Book review: The Scarlet Letter

“Truth is to power what fire is to wax, that’s why power and truth are mortal enemies,” says Bangambiki Habyarimana, a Rwandan author of the book, Pearls of Eternity.

The book by Nathaniel Hawthorne, published in 1850, is concerned with the relationship between these two adversaries, in whose battle we see inflict untold suffering upon the secrets-bearer when truth is subdued and power dominates, in the same way that freedom is the prize if truth wins.

The Scarlet Letter opens in the summer of 1642 in Boston, and is narrated in a third-person voice some two hundred years later, based upon inherited information. It is a time when the Massachusetts Bay Colony is of severe Puritan character, in which law and religion are indivisible, so that what is construed as sin is a naturally punishable offence. Against this backdrop a married woman, Hester Prynne, conceives a baby out of wedlock. Her sentence is to endure three hours of public ignominy on a scaffold in the heart of the market-place, and then to wear a scarlet letter “A” upon her breast for the rest of her life. Despite intense pressure to declare the name of the child’s father, she remains defiantly resistant.

Standing in the mid-day sun before the critical, grim judgement of the city’s inhabitants, Hester catches sight of her legally-wedded husband watching her from amidst the crowd. Two years ago, Roger Chillingworth, a scholar and physician had sent his beautiful wife from Amsterdam to Massachusetts to establish station, following their decision to emigrate, while he was himself delayed to attend to certain affairs. When he realises the nature of his spouse’s crime, as he enters the town, Roger Chillingworth is sworn to exact revenge — not on the fallen woman, but her accomplice.

Through a dramatic device the physically misshapen intellect unearths that the perpetrator of his wife’s temptation is a young, high revered minister of the parish, Arthur Dimmesdale. But, instead of publishing the sinner’s disgrace, Chillingworth perceives that the real agony of sin for the much-loved Reverend lies in the dread of its discovery.

In elegant, albeit rather dense, prose, Hawthorne describes the inmost condition of each of the four characters: Hester Prynne, (her daughter) Pearl, Arthur Dimmesdale, and Roger Chillingworth. The action of the book rests not in incident but in the gradual manifestation of the people in the tale until they become totally transparent. We are asked to regard less of the plot and more of the substance, which skilfully finds semblance with our own most intimate nature under each circumstance.

The narrative crosses seven years, during which we read Hester’s thoughts as a pariah of society, watch little Pearl’s elfish, wayward growth, witness Dimmesdale’s rapidly withering health, under a cocktail of Chillingworth’s medicinal care and insidious psychological torture.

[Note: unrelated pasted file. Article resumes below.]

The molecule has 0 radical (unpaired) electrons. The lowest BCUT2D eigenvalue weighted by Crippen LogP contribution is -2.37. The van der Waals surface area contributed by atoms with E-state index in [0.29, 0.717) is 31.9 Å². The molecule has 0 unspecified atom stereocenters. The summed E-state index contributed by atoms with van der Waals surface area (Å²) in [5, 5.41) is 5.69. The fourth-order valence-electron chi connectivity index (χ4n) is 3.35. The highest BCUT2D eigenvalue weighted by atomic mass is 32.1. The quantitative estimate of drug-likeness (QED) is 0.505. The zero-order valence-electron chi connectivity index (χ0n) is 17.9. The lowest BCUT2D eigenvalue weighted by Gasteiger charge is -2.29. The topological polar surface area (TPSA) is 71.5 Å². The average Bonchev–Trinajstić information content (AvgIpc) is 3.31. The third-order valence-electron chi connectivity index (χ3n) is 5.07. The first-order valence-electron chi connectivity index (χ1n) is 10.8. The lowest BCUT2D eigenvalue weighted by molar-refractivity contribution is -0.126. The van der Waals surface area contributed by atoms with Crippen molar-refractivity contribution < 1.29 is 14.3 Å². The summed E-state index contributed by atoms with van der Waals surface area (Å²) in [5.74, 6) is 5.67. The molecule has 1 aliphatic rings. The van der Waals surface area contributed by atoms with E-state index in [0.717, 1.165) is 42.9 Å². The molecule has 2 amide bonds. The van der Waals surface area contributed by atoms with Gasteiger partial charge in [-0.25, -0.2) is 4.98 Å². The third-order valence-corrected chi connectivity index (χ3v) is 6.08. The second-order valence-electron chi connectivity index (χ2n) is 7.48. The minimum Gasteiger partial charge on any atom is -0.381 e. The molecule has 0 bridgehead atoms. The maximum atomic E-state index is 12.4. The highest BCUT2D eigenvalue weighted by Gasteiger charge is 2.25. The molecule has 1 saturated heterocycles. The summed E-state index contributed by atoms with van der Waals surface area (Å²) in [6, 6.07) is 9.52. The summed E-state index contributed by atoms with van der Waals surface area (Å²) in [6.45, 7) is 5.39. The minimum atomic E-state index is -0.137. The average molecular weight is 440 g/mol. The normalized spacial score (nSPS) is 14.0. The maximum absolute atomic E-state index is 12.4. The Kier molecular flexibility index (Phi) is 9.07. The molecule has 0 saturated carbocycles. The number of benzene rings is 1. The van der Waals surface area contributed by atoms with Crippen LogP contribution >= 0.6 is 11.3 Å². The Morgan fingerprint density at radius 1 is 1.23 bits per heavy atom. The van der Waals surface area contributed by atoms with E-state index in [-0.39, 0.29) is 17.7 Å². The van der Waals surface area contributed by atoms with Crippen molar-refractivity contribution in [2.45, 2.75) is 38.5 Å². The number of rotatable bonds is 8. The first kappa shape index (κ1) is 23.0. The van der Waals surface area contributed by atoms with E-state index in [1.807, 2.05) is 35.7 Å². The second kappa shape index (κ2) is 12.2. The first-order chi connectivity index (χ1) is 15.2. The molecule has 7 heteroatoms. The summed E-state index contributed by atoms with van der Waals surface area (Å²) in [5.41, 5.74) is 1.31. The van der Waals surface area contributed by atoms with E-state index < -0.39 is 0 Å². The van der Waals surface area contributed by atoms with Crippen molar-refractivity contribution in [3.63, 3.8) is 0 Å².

Towards the conclusion of the story, Hawthorne engages in the discourse of whether “hatred and love be not the same thing at the bottom.” He contends that each involves a high degree of heart-knowledge, each renders one party dependent for emotional sustenance upon another, and each leaves the lover/hater desolate by the other’s withdrawal.

At the end, this is a romance, whose form assumes the spontaneity of a flower unfolding from a force within, with a moral significance in which we learn that a sinner — rather than live a life of saintly deeds, or scourge himself — should be true, and openly accept his shame, otherwise be subjected to the power not only of those who take the law into their own hands, but also that in the load of secret guilt within his own heart.

Twenty- twenty

It's Sunday morning, so I go
for a walk on the lockdown streets.
First, down the footpath,
crossing a driveway, where
a black cab waits at the McDonald's window,
blowing white smoke,
a masked face peering out.

Then onto the avenue,
where a glossy sign advertises a mansion
for sale, where potted flowers are hanging
over balustrades, and moss climbs on trunks.
The sun is out but mist brushes against me,
like wool. I look at a yellow-painted house.
There is a wide-screen TV on the nature-strip.

On to Petrie Square and light filters
delicately through a stained-glass mural
where in a sea of blue Virgin Mary is holding infant Jesus.
A rain-drenched copy of Harry Potter
and the Goblet of Fire lies abandoned on the grass.
And at the corner of Alexandra Gardens, a night-globe
blinks off; it is seven o'clock.

The moon in daylight is a pleasure,
even if sometimes I think it is like
aspirin in a glass. I stop
to read a sign beneath a tree: a
bicentennial time capsule to be opened in 2088.
There are several people of colour
in the park today, which makes it cheerful and warm.

Somebody has stuck a red blossom